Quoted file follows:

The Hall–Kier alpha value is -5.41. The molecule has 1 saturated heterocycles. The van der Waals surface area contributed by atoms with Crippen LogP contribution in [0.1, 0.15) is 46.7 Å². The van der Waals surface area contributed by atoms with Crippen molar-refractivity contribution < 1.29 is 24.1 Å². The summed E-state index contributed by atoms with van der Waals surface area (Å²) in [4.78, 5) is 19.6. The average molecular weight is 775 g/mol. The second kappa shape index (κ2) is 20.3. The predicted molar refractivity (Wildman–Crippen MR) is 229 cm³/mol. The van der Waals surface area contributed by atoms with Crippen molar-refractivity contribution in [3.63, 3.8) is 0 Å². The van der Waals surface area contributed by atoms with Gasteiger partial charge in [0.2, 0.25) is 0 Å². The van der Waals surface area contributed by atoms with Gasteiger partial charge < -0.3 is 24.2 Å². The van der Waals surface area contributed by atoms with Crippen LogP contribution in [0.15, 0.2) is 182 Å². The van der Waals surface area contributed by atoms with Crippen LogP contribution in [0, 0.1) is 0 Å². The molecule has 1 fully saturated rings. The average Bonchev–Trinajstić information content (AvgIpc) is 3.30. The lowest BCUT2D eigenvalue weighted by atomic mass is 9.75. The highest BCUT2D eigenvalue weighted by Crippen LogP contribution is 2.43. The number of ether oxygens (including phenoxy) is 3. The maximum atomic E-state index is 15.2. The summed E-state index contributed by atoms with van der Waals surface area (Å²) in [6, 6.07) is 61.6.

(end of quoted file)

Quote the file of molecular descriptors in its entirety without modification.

The Hall–Kier alpha value is -5.41. The molecule has 1 saturated heterocycles. The van der Waals surface area contributed by atoms with Crippen LogP contribution in [0.1, 0.15) is 46.7 Å². The van der Waals surface area contributed by atoms with Crippen molar-refractivity contribution < 1.29 is 24.1 Å². The summed E-state index contributed by atoms with van der Waals surface area (Å²) in [4.78, 5) is 19.6. The average molecular weight is 775 g/mol. The second kappa shape index (κ2) is 20.3. The predicted molar refractivity (Wildman–Crippen MR) is 229 cm³/mol. The van der Waals surface area contributed by atoms with Crippen molar-refractivity contribution in [3.63, 3.8) is 0 Å². The van der Waals surface area contributed by atoms with Gasteiger partial charge in [0.2, 0.25) is 0 Å². The van der Waals surface area contributed by atoms with Gasteiger partial charge < -0.3 is 24.2 Å². The van der Waals surface area contributed by atoms with Crippen LogP contribution in [0.15, 0.2) is 182 Å². The van der Waals surface area contributed by atoms with Crippen LogP contribution in [0, 0.1) is 0 Å². The molecule has 1 fully saturated rings. The average Bonchev–Trinajstić information content (AvgIpc) is 3.30. The lowest BCUT2D eigenvalue weighted by atomic mass is 9.75. The highest BCUT2D eigenvalue weighted by Crippen LogP contribution is 2.43. The number of ether oxygens (including phenoxy) is 3. The maximum atomic E-state index is 15.2. The summed E-state index contributed by atoms with van der Waals surface area (Å²) in [6, 6.07) is 61.6.